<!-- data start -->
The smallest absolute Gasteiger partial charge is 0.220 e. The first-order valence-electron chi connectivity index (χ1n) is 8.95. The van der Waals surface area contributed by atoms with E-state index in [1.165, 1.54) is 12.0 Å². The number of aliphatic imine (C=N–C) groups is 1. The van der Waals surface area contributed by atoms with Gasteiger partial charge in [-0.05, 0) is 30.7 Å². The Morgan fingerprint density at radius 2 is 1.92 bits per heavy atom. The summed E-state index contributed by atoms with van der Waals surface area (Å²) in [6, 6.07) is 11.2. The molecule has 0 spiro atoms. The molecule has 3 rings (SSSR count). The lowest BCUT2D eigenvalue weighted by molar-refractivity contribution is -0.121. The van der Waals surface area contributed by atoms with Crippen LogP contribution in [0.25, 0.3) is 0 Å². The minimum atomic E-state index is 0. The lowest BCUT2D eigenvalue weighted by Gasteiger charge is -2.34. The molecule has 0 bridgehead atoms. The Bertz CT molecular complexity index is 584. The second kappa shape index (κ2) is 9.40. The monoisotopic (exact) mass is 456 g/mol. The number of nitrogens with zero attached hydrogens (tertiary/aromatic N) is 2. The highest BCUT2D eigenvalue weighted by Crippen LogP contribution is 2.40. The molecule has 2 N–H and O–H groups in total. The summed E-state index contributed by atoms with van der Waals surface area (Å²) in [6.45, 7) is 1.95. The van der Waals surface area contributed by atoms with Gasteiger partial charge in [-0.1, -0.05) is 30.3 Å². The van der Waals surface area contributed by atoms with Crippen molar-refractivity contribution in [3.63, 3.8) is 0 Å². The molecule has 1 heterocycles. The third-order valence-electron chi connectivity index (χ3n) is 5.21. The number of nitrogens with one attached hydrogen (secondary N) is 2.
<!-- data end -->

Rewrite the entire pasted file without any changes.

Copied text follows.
The smallest absolute Gasteiger partial charge is 0.220 e. The first-order valence-electron chi connectivity index (χ1n) is 8.95. The van der Waals surface area contributed by atoms with E-state index in [1.165, 1.54) is 12.0 Å². The number of aliphatic imine (C=N–C) groups is 1. The van der Waals surface area contributed by atoms with Gasteiger partial charge in [-0.05, 0) is 30.7 Å². The Morgan fingerprint density at radius 2 is 1.92 bits per heavy atom. The summed E-state index contributed by atoms with van der Waals surface area (Å²) in [6, 6.07) is 11.2. The molecule has 0 spiro atoms. The molecule has 3 rings (SSSR count). The lowest BCUT2D eigenvalue weighted by molar-refractivity contribution is -0.121. The van der Waals surface area contributed by atoms with Crippen LogP contribution in [0.25, 0.3) is 0 Å². The minimum atomic E-state index is 0. The lowest BCUT2D eigenvalue weighted by Gasteiger charge is -2.34. The molecule has 0 bridgehead atoms. The Bertz CT molecular complexity index is 584. The second kappa shape index (κ2) is 9.40. The monoisotopic (exact) mass is 456 g/mol. The number of nitrogens with zero attached hydrogens (tertiary/aromatic N) is 2. The highest BCUT2D eigenvalue weighted by Crippen LogP contribution is 2.40. The molecule has 2 N–H and O–H groups in total. The summed E-state index contributed by atoms with van der Waals surface area (Å²) in [6.45, 7) is 1.95. The van der Waals surface area contributed by atoms with Gasteiger partial charge in [-0.1, -0.05) is 30.3 Å². The van der Waals surface area contributed by atoms with Crippen molar-refractivity contribution in [3.63, 3.8) is 0 Å². The molecule has 1 heterocycles. The third-order valence-electron chi connectivity index (χ3n) is 5.21. The number of nitrogens with one attached hydrogen (secondary N) is 2.